May 31st, 2003, 06:31 PM
The history of markup
SGML: the father of markup
The Standard Generalized Markup Language (SGML) was developed in the
sixties when IBM had problems while exchanging documents from one OS
to another. The first try was General Markup Language (GML), a productspecific
language for IBM. The designers of GML - Charles Goldfarb and Ray Lorie -
realised a few years later they created a solution for making easy
transportable documents that would work everywhere, not just at IBM.
GML became a standard in the eighties.
Not much later the Department of Defense used SGML as their official
Every supplier was obligated to deliver all documentation in SGML-markup
so exchanging information was easier and compability was guaranteed.
Although SGML is a powerful language it is also complex and expensive to
implement and maintain. SGML is not suited to describe simple documents
and designing DTD's with it is not easy.
HTML: SGML for the world
At the end of the eighties Tim Berners-Lee went to the European Lab
for fysics (CERN) with the purpose to go study there.
When he was there, he noticed a problem: a lot of people came to CERN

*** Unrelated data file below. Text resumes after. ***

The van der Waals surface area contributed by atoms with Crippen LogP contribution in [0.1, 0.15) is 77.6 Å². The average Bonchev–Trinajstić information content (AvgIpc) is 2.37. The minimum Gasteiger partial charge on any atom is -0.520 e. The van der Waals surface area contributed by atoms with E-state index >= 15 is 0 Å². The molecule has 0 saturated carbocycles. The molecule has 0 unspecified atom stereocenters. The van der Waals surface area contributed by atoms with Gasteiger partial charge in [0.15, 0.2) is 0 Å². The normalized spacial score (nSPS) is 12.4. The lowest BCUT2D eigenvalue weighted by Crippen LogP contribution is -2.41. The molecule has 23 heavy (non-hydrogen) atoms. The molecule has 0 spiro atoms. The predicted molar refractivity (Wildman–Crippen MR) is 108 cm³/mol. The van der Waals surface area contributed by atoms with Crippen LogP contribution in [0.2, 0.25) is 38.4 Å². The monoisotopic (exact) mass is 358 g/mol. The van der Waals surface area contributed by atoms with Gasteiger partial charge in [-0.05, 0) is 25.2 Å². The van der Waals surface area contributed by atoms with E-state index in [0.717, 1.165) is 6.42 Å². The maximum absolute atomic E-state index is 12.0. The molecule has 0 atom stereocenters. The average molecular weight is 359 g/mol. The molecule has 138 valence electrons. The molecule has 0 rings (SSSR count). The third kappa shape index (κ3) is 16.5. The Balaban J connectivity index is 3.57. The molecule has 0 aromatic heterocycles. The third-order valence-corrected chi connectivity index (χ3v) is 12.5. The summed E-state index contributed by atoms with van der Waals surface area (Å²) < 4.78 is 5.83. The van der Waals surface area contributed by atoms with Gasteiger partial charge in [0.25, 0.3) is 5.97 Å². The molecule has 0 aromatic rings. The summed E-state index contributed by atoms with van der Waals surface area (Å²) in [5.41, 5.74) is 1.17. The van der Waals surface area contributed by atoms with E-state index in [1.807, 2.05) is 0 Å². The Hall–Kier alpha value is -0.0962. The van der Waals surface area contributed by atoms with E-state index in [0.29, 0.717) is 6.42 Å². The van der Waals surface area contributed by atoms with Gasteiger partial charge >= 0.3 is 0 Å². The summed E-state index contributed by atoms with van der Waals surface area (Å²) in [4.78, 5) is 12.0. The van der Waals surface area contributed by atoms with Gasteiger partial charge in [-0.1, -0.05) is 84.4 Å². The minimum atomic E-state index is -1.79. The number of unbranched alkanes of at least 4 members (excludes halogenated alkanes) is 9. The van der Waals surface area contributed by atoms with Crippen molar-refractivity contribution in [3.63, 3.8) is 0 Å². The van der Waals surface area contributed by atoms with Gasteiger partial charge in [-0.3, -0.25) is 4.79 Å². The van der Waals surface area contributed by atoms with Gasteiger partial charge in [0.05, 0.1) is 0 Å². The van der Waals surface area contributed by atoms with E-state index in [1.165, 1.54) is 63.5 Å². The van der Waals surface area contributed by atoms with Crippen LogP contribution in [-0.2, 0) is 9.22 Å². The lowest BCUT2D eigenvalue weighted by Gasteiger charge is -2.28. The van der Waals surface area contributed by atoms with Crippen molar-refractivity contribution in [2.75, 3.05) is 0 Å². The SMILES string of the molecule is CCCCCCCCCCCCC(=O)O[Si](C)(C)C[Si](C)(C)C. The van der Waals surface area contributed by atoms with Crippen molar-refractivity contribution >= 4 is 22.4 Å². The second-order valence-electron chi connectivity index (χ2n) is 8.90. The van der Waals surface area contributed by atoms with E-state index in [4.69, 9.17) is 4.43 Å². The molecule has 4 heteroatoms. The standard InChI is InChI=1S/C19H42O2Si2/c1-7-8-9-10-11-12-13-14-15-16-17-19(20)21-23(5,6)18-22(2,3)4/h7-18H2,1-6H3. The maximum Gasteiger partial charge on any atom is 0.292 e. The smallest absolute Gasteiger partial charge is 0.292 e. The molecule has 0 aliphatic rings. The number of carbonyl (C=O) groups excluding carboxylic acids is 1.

for short periods of 3 to 5 years. Every person used another method to
save/view his data so it was very difficult for new professors to use other's
Tim started working to design a system that was platform-independent and
easy to use. The result was HTML.
HTML is a markup-language that is not dependent of any kind of machine
or platform. It is based on hypertext -a way to link documents and to
use them by clicking on text that leads to another one.
The problem with HTML is that is was not designed to describe complex documents
XML makes the bridge
The last years the W3C began to realise HTML wasn't suited for its
current task. They needed an extensible markupsystem that allowed
documentcreators to create markup that suited their content.
SGML could be used but wasn't handy. Their answer was XML.
It gives developers the opportunity to write their own DTD's.
There are rumors HTML will die now XML is there. But I think
HTML will probably become a DTD in the XML gallery of vocabularies.
May 31st, 2003, 06:54 PM
May 31st, 2003, 07:04 PM
FYI: XHTML is an XML schema which is very similar to HTML, and is intended to replace it. Current browsers support it.
I notice you seem to be living in the year 1999, having not mentioned XML schemas, still referring to the long-deprecated DTDs.